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kirthinandi

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Active Record: Seed Data

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What is Seed Data?

Seed data is sample data. When creating or working with an application that requires a database, it is ideal to also create sample data that can be used to test out the application and its function in the future. In Active Record, the process of making the sample data to be inputted in the database is also known as "seeding the database".

Why Should We Use Seed Data?

You may be wondering what the purpose of seed data is when we can already create data in the console. It is encouraged to create a seed data Ruby file so that it is easier to share data and the instructions on how to create this data with other developers. This file can also be useful if there are instances where the development database gets deleted.

How Can We Create Seed Data?

There are a few simple steps in which we can produce seed data. First, we need to create a Ruby file called seeds.rb in the db folder. Next, using Active Record Methods, we can create new data. In the following example, we will be adding new food items to go in a foods table that has already been created. When creating the data, we need to include the table's column names that we want to provide information in. In the example below, the first food item's name we are adding is the Mexican Pizza. To add it to the name column in our food table, we need to add name: "Mexican Pizza" in the create method.

#db/seeds.rb

Food.create(name: "Mexican Pizza", price: "$4.49", calories: "540 cal");
Food.create(name: "Grilled Cheese Burrito", price: "$4.29", calories: "720 cal");
Food.create(name: "Nachos BellGrande", price: "$4.69", calories: "730 cal");
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After writing the code necessary to generate the data, we can run bundle exec rake db:seed in the terminal. Since there won't be any output to the terminal after running this command, we can enter the terminal's console by running rake console in the terminal. To have all the new food items that have been added to the table returned, we can type Food.all in the console. To see the first food item, we can type Food.first in the console. To see the second food item, we can type Food.second and so on. To see a specific attribute of a specific item, we can type Food.first.name or Food.second.price.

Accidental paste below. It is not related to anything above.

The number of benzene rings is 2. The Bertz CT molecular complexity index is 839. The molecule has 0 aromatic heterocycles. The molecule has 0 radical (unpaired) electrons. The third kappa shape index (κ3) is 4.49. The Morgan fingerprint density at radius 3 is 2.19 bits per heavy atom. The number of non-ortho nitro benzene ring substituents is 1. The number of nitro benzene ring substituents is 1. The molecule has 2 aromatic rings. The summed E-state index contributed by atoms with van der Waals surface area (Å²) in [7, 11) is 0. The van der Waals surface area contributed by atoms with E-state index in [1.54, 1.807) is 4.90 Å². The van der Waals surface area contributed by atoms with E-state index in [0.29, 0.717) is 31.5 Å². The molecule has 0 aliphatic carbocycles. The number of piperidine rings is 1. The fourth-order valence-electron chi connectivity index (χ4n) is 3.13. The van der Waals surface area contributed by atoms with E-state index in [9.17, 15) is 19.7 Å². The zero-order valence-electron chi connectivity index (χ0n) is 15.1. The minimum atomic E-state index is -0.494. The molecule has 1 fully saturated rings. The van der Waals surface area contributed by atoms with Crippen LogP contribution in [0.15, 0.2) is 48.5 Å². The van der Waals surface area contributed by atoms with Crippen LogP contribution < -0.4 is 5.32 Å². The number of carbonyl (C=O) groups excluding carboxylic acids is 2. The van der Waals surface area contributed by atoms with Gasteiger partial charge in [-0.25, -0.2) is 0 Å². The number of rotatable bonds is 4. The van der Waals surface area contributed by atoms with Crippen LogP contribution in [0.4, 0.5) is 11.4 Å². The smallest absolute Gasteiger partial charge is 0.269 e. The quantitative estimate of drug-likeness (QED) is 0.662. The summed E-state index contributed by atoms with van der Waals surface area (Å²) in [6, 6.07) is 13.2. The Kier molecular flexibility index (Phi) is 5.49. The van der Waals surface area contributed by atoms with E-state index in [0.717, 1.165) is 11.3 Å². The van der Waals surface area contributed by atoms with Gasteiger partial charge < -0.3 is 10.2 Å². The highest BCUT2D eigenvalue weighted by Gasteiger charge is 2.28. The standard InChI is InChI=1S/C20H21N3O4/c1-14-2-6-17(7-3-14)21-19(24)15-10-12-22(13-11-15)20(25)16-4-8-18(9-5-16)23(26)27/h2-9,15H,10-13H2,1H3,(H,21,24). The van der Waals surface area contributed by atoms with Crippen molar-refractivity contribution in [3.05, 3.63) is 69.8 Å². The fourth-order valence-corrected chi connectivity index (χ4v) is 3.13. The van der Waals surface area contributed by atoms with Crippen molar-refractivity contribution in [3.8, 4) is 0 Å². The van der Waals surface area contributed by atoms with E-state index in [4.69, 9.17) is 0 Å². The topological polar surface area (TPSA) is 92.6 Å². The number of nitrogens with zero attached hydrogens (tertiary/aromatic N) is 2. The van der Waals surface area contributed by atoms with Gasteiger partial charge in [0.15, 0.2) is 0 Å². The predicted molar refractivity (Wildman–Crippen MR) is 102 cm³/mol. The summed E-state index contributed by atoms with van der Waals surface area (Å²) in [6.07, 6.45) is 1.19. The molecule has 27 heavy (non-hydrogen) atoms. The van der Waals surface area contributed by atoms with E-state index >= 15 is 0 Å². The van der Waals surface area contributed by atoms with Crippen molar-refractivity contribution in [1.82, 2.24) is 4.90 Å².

How To Create More Data?

Oh no! We forgot to add important data! To make/add new data after creating the original data, we can use the Active Record methods similarly to how we did in the example above in the seeds.rb file.

#db/seeds.rb

Food.create(name: "Mexican Pizza", price: "$4.49", calories: "540 cal");
Food.create(name: "Grilled Cheese Burrito", price: "$4.29", calories: "720 cal");
Food.create(name: "Nachos BellGrande", price: "$4.69", calories: "730 cal");

#new data 
Food.create(name: "Chicken Quesadilla", price: "$4.39", calories: "520 cal");
Food.create(name: "MTN DEW Baja Blast", price: "$2.19", calories: "280 cal");

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After adding the data to the seeds.rb file, we will need to exit the console using the control + c keys on our keyboard and running the seeds.rb file again using the bundle exec rake db:seed command in the terminal. Then, we can enter the console again to test out our new data by typing rake console in the terminal. After entering the console, we can type Food.all to see all the items listed including the new items we added. If you want to remove the data from all the existing tables and re-run the seed file, you can run the command, bundle exec rake db:seed:replant in the terminal after exiting the console. Use this command with caution because it will delete all the data currently existing.

Conclusion

Now that you understand the importance of using seed data and how to create it, you are ready to go ahead and try producing sample data on your own.

Top comments (1)

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dharshann profile image
Dharshan Bharathuru • Edited on
require 'faker'

(1..100).each do |_id|
  Food.create!(name:    Faker::Food.dish, 
              price:    Faker::Number.decimal(l_digits: 2),
              calories: Faker::Number.decimal_part(digits: 2))
end
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